Synopses & Reviews
From well-loved oaks and pines to rare, spectacular species such as the snowbells of Japan, this lavishly illustrated work is an unparalleled guide to more than six hundred of the worldand#8217;s major forest and garden trees. An excellent resource for gardeners, botanists, and general readers alike, The World of Trees
is a tribute to natural beauty by a superb prose stylist, an essential reference, and a practical guide for gardening. Hugh Johnson illuminates his subject in thorough and loving detail: the structure and life cycle of trees, how trees are named, trees and the weather, the use of trees in gardens and landscape design, and tree planting and care. The heart of the volume is a compendium of coniferous and deciduous trees grouped by family, describing and illustrating important species and varieties. It also includes a guide to choosing trees for the garden and an A-Z listing of the most important and popular species and varieties.
The World of Trees is a completely revised edition of Hugh Johnsonand#8217;s classic International Book of Trees featuring new photographs, systematic illustrations of all key tree parts, and current listings for the newest varieties and cultivars
"Hugh Johnson has traveled widely and delved deeply in quest of trees and tree lore and he writes without prejudice or inhibition, eager to share his vivid enjoyment and his remarkable understanding. If you start this book with a feeling for trees, I don't see how you can finish it without loving them."and#151;Sir George Taylor, former Director of the Royal Botanic Gardens at Kew
Civilization has long been rooted in trees.and#160; They have warmed hearths, framed boats for ocean voyaging and poles for fishing those waters, hardwoods have provided shelters, and the strength of weapons in warfare.and#160; Oaks were worshipped by Druids, redwoods were a critical part of Native American ritual, as baobabs are to African tribal life and the ginkgo is to Chinese myth.and#160; And yet in spite of, or because of, the strength and fortitude of trees, virgin forests the world over have been cleared for human consumption.and#160;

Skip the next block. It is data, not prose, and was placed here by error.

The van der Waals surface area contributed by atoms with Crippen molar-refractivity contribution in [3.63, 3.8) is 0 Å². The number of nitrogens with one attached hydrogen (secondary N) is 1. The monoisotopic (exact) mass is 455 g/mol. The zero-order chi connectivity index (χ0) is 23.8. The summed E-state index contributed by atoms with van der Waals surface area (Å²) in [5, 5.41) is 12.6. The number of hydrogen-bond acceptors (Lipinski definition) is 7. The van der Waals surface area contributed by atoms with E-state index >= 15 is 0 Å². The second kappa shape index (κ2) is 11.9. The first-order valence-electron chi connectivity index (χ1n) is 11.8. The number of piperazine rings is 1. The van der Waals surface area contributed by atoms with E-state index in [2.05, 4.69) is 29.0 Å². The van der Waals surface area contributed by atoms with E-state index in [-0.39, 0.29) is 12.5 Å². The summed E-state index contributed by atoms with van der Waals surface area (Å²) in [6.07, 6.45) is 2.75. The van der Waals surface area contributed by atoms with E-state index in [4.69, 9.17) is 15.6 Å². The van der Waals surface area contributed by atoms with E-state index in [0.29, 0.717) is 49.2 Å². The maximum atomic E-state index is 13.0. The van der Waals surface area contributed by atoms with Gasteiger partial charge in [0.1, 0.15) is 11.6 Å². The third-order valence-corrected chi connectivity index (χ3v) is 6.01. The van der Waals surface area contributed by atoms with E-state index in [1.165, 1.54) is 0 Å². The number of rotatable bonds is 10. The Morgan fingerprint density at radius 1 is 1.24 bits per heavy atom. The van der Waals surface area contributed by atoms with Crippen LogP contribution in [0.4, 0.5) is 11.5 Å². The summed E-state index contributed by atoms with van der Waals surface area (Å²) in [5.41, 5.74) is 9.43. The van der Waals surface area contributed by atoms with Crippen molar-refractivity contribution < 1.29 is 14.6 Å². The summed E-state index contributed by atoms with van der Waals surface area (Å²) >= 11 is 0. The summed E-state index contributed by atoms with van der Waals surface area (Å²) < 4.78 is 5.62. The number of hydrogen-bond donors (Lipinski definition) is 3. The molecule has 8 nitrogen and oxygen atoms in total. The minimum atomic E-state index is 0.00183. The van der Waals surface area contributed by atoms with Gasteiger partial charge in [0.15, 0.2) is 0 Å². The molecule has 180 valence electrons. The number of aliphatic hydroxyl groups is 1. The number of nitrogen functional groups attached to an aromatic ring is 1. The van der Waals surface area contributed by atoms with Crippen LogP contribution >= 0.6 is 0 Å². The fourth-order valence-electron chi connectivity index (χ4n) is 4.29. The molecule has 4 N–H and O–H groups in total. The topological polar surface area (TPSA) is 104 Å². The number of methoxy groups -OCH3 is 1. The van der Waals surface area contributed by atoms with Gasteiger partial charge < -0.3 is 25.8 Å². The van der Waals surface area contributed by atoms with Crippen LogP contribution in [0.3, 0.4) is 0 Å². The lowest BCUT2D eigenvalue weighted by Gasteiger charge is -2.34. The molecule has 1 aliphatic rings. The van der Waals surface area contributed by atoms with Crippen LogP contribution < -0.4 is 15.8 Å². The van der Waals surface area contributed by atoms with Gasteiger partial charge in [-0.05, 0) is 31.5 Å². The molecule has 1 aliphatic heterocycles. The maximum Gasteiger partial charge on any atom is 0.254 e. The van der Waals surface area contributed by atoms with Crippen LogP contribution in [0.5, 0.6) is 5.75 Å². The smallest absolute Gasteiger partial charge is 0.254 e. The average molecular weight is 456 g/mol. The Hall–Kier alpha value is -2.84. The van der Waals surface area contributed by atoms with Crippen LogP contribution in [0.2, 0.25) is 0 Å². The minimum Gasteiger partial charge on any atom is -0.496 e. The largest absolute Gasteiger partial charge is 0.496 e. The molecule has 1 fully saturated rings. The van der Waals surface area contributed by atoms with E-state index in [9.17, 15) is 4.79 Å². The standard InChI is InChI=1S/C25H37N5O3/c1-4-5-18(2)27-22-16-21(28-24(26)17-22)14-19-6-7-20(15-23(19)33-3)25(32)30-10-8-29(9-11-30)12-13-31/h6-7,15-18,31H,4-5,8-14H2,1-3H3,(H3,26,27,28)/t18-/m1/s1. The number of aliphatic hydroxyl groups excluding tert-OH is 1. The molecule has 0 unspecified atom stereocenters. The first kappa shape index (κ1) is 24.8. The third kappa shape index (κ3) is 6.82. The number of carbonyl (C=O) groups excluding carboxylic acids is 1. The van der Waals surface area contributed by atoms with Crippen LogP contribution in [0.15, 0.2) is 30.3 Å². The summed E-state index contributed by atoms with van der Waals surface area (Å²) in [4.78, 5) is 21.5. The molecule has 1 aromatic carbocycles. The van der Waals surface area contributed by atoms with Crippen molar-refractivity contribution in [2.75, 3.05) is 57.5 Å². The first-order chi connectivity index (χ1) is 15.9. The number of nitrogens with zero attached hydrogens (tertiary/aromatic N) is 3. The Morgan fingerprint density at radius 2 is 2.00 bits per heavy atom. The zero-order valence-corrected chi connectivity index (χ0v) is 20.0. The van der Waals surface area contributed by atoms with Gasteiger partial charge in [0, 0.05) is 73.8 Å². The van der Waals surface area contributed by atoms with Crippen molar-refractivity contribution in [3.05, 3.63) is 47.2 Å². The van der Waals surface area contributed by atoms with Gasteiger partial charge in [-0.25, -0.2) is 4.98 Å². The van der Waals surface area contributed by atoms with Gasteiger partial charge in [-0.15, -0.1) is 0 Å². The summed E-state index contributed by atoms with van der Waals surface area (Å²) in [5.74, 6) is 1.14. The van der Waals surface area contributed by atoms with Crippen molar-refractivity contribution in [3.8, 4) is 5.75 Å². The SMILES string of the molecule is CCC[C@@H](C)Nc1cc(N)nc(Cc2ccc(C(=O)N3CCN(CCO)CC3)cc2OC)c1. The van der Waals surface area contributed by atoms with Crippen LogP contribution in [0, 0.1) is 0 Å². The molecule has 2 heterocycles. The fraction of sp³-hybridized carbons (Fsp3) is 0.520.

In the wake of such change, in the spirited growth of heritage tree appreciation the world over, Hidden Natural Histories: Trees explains the traditional significance of 100 trees and describes their natural, culinary, medicinal, cosmetic, magical, and other properties. A combination of archival and original illustrations show tree forms and characters, and make for an easy navigation.and#160; One can either enjoy the whole forest with the trees, or tour the book one sentinel redwood at a time.
Behind the cedar aroma of fresh pencil shavings and the slightly bitter tang of orange in our marmalade are untold stories of human interactions with the natural world. Celebrating the human heritage of these and other natural phenomena, the new Hidden Natural Histories series offers fascinating insight into the cultivation and use of the bits of nature we take for granted in our daily lives. In Trees, noted garden writer Noel Kingsbury turns his penand#151;or penciland#151;to the leafy life-forms that have warmed our hearths, framed our boats for ocean voyaging, and provided us shade on summer afternoons. From the fortitude of the ancient gingko tree to artistic depictions of quince fruit in the ruins of Pompeii, Kingsbury explores the culinary, medicinal, cultural, and practical uses of a forest of tree species. Packed with informative and beautiful illustrationsand#151;both new and from historical archivesand#151;Trees will charm and enlighten anyone interested in our relationship with the natural world and will be a special delight for every gardener and chef.
About the Author
Noel Kingsbury is a best-selling horticulturalist and writer. He is the author of many books, including Designing with Plants, Natural Gardening in Small Spaces, andand#160;Gardening with Perennials: Lessons from Chicagoand#39;s Lurie Garden,and#160;as well as the coeditor of Vista: The Culture and Politics of Gardens.and#160;He lives and gardens in western England near the world-famous book town of Hay-on-Wye.